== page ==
During the global food crisis of 2007 and 2008, the price of wheat and rice nearly doubled, triggering riots and social unrest in countries as far flung as Cameroon, Egypt, Haiti, Indonesia, Mexico, Nepal and Yemen. Caused by a combination of rising oil prices, a greater demand for biofuels, trade shocks in the food market and bad weather, according to an assessment by the European Commission, the crisis offered a glimpse into a possible global future where a growing population responds to hunger with violence in the streets.
Many experts recommend scientific advancements and better systems for producing and distributing food in the face of climate change as solutions, but this may be the easy part of preventing this anarchic future. In the long history of food riots — including, most famously, the French Revolution, when bad harvests fanned the flames of political upheaval — perceptions of unfairness and injustice have been key factors driving rioting. Addressing these perceptions and what causes them is a far more complex challenge than increasing food production.
“Doing interviews with people in Cameroon about the food riots there, what I heard was that they were caused because ‘the merchants were cutthroat business guys who didn’t give a damn about anything.’ This is a subtly different argument than saying that hunger and desperation caused the riots,” says Evan Fraser, professor of geography and Canada Research Chair in Global Food Security at the University of Guelph. Fraser is also author of the 2010 book Empires of Food: Feast, Famine and the Rise and Fall of Civilizations, and part of the team behind the food-security website Feeding 9 Billion. Fraser became interested in issues around food as a boy growing up on farmland in Ontario’s Niagara region.
When starvation becomes deprivation
According to Fraser, many poor people on the planet who lack food suffer in silence because they can’t identify anyone they can blame. “It’s the people who may be better off, living in a city where the infrastructure doesn’t work, where they don’t have jobs and where they perceive the political or economic elite are profiting from their discomfort or their deprivation — those are the people who go into the streets when a food crisis comes along,” says Fraser. “If you want to stop this from happening, it’s far more complicated than increasing production or opening the taps of international trade.”
The United Nations has found there is currently an ample 2,850 dietary calories available per day for every man, woman and child on the planet. There are almost two billion overweight or obese people and about 800 million undernourished people globally. Meanwhile, we waste about one-third of the food we produce. While climate change, degradation of agricultural land, water scarcity and a growing population will certainly put pressure on supply over the coming decades, inequality and waste are also driving the crisis.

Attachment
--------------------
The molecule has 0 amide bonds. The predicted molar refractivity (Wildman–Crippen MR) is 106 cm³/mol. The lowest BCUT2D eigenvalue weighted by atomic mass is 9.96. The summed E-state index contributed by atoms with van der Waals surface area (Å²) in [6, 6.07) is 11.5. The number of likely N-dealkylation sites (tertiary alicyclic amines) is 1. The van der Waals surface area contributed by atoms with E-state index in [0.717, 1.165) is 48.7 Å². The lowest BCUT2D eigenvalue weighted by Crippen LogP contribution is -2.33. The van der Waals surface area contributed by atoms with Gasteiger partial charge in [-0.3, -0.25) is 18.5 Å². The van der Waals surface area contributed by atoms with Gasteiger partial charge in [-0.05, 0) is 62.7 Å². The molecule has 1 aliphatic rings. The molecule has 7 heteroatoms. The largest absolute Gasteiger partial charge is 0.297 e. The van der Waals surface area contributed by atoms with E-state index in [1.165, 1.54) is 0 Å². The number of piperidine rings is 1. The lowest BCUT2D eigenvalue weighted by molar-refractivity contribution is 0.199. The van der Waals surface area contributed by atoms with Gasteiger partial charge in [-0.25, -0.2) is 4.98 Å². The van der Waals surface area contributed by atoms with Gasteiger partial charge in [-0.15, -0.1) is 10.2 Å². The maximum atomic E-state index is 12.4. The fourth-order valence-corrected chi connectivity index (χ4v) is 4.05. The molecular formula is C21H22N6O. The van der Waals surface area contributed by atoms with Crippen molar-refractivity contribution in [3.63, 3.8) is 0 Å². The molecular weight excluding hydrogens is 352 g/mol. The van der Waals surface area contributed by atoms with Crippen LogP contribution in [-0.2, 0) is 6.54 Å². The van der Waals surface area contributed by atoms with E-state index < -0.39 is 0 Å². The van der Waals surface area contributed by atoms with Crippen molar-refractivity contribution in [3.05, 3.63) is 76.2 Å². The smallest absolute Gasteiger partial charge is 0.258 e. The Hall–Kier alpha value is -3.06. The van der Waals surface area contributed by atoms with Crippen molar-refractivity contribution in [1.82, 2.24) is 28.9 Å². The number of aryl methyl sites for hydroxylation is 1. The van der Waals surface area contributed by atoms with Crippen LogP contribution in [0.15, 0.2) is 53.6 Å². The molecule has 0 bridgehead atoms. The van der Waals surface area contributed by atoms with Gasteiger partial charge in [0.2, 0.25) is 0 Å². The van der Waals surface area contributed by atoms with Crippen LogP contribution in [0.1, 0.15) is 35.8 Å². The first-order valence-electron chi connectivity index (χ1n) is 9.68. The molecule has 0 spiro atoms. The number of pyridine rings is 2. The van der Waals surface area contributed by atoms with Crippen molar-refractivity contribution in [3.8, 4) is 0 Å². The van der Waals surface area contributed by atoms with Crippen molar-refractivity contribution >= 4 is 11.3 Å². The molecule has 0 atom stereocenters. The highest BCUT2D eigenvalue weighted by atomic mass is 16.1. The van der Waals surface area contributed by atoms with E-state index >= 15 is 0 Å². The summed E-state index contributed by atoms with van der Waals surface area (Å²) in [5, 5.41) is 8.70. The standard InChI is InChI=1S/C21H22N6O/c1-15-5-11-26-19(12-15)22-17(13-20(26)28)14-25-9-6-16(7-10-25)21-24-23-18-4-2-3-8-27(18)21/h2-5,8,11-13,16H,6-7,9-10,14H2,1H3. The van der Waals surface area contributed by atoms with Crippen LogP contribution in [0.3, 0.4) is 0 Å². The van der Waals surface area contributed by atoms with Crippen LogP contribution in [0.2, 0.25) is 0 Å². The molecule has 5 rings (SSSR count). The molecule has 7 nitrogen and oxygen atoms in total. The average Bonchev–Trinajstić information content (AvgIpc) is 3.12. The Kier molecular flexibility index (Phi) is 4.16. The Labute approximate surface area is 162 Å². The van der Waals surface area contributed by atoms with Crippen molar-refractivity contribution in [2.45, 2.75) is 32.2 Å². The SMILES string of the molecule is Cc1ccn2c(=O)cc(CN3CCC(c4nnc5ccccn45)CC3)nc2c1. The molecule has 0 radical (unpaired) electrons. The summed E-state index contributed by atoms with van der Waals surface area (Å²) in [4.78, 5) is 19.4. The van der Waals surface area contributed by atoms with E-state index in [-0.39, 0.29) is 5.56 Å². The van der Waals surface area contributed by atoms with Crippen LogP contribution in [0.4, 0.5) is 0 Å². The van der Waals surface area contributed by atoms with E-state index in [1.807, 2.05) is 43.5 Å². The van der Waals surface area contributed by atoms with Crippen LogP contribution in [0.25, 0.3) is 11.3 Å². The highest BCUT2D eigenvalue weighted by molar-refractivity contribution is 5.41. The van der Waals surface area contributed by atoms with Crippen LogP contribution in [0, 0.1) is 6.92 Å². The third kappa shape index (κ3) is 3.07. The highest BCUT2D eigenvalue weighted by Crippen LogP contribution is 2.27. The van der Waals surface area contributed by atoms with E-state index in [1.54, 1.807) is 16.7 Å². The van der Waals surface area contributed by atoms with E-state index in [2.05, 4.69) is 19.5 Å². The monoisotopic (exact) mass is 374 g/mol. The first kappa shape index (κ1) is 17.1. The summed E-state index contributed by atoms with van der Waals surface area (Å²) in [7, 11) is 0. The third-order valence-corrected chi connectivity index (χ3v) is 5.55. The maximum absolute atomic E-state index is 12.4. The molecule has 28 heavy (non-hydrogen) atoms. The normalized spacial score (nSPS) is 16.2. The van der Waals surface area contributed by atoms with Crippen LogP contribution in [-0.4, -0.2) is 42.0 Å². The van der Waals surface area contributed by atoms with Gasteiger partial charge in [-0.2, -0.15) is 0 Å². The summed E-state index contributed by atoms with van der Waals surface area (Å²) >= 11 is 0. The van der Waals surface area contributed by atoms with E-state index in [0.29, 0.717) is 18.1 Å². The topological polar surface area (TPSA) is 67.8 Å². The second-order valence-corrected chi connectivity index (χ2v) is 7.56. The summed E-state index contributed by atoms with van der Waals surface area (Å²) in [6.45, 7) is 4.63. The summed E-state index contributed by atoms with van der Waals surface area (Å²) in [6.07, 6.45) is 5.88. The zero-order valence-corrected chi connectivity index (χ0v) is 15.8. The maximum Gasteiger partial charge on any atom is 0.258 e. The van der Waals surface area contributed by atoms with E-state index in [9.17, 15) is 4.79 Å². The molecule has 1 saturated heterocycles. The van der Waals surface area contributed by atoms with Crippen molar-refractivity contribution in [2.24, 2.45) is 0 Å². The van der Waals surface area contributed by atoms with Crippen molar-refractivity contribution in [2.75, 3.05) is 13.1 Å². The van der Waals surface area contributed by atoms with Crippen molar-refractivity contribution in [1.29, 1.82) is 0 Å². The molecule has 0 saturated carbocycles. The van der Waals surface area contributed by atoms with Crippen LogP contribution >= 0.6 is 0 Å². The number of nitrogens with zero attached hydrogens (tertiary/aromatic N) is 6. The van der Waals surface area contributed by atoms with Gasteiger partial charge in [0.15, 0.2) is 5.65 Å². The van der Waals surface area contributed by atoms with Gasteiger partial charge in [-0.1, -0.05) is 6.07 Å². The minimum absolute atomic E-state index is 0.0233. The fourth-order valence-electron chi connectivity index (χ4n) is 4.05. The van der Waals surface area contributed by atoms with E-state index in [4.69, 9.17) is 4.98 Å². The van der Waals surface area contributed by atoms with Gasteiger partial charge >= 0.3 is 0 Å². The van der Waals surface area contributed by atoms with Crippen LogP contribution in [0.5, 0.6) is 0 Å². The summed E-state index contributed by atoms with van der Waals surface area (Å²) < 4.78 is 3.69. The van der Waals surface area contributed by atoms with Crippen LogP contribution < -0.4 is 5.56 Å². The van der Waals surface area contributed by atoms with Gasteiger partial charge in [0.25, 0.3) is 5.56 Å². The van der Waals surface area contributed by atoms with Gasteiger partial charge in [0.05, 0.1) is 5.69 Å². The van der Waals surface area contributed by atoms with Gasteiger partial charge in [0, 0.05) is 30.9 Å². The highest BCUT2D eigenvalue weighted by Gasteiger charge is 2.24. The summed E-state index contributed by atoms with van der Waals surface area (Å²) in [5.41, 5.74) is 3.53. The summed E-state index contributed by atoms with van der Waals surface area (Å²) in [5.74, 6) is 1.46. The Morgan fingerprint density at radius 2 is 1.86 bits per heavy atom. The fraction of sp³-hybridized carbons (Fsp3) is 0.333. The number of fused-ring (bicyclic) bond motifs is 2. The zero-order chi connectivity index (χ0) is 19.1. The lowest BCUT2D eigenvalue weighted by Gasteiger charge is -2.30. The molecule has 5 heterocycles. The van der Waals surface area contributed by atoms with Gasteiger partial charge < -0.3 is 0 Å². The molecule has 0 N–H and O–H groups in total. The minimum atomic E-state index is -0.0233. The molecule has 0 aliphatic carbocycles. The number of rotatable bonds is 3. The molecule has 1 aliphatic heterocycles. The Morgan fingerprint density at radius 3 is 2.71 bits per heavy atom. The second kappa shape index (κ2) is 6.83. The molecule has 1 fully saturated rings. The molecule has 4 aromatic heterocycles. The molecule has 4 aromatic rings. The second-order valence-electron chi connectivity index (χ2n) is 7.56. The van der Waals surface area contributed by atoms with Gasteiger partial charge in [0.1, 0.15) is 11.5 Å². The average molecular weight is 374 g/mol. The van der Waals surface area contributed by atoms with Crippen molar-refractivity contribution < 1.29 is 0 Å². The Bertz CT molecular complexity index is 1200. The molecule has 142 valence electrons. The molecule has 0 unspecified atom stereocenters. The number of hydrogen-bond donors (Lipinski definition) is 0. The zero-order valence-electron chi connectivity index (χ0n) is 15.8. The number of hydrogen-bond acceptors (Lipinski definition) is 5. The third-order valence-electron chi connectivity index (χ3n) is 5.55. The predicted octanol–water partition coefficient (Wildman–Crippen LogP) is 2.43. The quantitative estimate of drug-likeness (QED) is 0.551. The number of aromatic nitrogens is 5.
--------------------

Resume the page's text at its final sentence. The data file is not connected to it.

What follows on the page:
Moving away from 20th-century practices
“We need to do whatever we can do at the technological end to create agri-food systems that make better use of our resources, so we produce more crops with what we have in terms of inputs like fertilizer and water,” says Fraser. That’s a big shift from the recent past, when the incentives for food and farming were about boosting production and not paying attention to things like disease resistance, drug resistance or things that promote resiliency.
“Slowly rising food prices may not be a terrible thing if you use that time in a respectful and methodical way to put in supports for lower income people”
Beyond technological innovation, how governments and businesses respond to changing prices and food shortages will be crucial for preventing future riots. Transparency, fairness and a focus on justice might prevent people from casting leaders as villains. Speed of change is also important. Gradual price increases, rather than shockingly fast ones, allow people to adapt their eating habits and make them feel less like an elite is forcing change upon them.
“Volatile food prices are horrendously damaging to societies,” says Fraser. “Slowly rising food prices may not be a terrible thing if you use that time in a respectful and methodical way to put in supports for lower income people.”
Some countries took stock from the last food crisis. India and China, for example, have built up their reserves of rice to reduce the shock of wild price fluctuations. Indeed, global food reserves have increased, helping drive down international food prices to their lowest level since 2011. (Canada is an exception, as prices here have been affected by both the low dollar and the drought in California that produces many of our fruits and vegetables.)
But preventing food riots in the future will require smart policies over the next 50 years. “Whatever mechanisms we can adopt to create a more level playing field and a more equitable distribution of resources, is going to enhance our resilience,” says Fraser.